I’ve been playing a lot of Battlefield 1 of late. Part of that is due to my excitement for Battlefield V. But with that excitement comes the frustration that the promise of some of Battlefield V’s better features are what feels like a long way off when playing Battlefield 1. Still, given there’s no early or easy access to Battlefield V right now—not until the beta lands in a couple of weeks, at least—I’ve compiled a list of 10 ways to treat Battlefield 1 as a training ground to help hit the ground running when Battlefield V launches this October.
In no particular order…
Popping heads like Zaitsev
The sweet-spot mechanic is gone in Battlefield V. Good riddance, I say, but I’ll also concede that the sweet-spot mechanic did make playing Recon more appealing than it normally is in a Battlefield game (at least for this run-and-gunner). Now that you’ll need a headshot to kill with a single shot from a sniper rifle in Battlefield V, though, it’s time to start practicing popping noggins. Find a sniper rifle that feels right for you—or just use the SMLE, because it’s still amazing—maybe even one with a faster bullet trajectory, then aim high.
I’d advise aiming for the top of the helmet initially, until you get a feel for the associated range and bullet drop of your sniper rifle. Adjust accordingly. The more comfortable you get with aiming for headshots in BF1, the readier you’ll be for BFV.
Smoke before reviving
Battlefield V promises a squad-based buddy revive system and the ability to drag friendly DBNO players to a safe place before reviving them. The main thing to bear in mind is, even if you plan on maining Medic in BFV, it takes time to revive friendly players. This means it’s worth getting in the habit of running with smoke grenades as a Medic in Battlefield 1.
I recently made the switch, and it ends up resulting in what amounts to a no-risk revive. What used to always be a risk (you don’t know who’s using a body as bait, or who’s lining you up), is now only risky if the enemy team is gren spamming or randomly firing through the smoke. While you will be able to drag players in Battlefield V, if the smoke is as fast to propagate as it is in Battlefield 1, it’s worth getting into the habit of smoking a DBNO player before bringing them back to life. Good habits, and all that jazz.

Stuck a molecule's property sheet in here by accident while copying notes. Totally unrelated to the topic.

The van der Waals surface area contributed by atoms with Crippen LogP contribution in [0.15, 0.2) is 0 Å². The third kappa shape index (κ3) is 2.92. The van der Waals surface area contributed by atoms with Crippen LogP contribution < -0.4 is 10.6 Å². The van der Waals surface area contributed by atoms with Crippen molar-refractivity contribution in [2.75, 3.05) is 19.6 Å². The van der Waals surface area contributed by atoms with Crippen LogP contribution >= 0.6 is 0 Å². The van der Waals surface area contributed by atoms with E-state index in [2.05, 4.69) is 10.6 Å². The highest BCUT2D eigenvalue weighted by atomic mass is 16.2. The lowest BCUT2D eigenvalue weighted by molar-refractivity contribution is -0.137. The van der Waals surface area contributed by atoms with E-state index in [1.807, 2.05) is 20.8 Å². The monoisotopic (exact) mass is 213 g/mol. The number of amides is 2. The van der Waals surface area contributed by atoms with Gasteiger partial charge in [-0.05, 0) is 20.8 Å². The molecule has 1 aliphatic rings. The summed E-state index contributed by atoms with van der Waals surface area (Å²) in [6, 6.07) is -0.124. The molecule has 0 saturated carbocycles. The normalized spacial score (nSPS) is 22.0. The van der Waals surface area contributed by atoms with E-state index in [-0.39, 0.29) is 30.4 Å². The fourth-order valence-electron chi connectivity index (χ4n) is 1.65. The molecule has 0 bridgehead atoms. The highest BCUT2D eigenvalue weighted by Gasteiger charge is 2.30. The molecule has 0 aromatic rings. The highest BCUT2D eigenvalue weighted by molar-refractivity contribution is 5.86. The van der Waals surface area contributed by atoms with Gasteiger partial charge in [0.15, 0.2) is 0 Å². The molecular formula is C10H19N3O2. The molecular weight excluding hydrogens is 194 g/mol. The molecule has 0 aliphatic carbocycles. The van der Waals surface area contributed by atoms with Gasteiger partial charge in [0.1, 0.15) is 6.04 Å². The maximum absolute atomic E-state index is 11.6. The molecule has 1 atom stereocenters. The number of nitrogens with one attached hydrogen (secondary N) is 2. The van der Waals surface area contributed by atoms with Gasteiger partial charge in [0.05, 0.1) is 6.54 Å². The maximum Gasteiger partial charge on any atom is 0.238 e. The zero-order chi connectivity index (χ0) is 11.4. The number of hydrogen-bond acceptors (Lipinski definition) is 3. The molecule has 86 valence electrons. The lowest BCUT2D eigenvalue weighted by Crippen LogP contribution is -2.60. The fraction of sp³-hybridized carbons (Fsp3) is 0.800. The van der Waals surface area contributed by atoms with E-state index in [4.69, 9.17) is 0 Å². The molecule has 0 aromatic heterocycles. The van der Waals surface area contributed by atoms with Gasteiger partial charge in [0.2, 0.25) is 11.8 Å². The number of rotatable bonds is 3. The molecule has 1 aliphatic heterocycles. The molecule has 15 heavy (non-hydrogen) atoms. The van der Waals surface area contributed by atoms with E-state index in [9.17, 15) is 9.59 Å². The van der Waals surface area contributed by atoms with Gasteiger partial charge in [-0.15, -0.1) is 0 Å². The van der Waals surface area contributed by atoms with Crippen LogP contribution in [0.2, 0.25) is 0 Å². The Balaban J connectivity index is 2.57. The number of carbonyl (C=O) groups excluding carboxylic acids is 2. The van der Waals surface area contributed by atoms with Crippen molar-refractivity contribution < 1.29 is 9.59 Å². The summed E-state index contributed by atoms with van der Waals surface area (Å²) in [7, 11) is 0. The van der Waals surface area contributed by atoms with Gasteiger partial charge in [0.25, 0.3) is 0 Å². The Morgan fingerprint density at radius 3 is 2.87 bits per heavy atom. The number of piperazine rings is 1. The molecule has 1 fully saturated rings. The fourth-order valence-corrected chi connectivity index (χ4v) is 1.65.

Don’t tap out
As a Medic main, it’s infuriating to see players who are clearly holding spacebar to tap out as soon as they die in Battlefield 1. Not only does it cost your team a ticket when you respawn, it’s likely putting a nearby Medic’s digital life at risk for trying to save you. Besides, there are really only two legitimate reasons for tapping out in BF1 anyway: changing classes/loadout or because there are enemies very close to your body.
Unless DICE caves and changes it, you won’t be able to tap out in BFV, so it’s worth getting used to not tapping out in BF1. Besides, tapping out doesn’t make respawning any faster: you still have to wait for the death penalty timer to hit zero before you can respawn, so you might as well wait until the ‘Skip’ button appears in full before forcing it in BF1.
Play around with penetration
Bullet penetration is a thing in Battlefield 1, it’s just not terribly well explained or flagged in terms of its feedback. Basically, any thin bit of wood can be shot through. If you know an enemy’s behind this sort of soft cover—whether you saw them run there, you see their gun, or you can see them on the minimap—practice getting used to putting rounds through it to score cheeky kills. There will be a lot more of an emphasis on bullet penetration in Battlefield V, especially for larger-calibre weapons.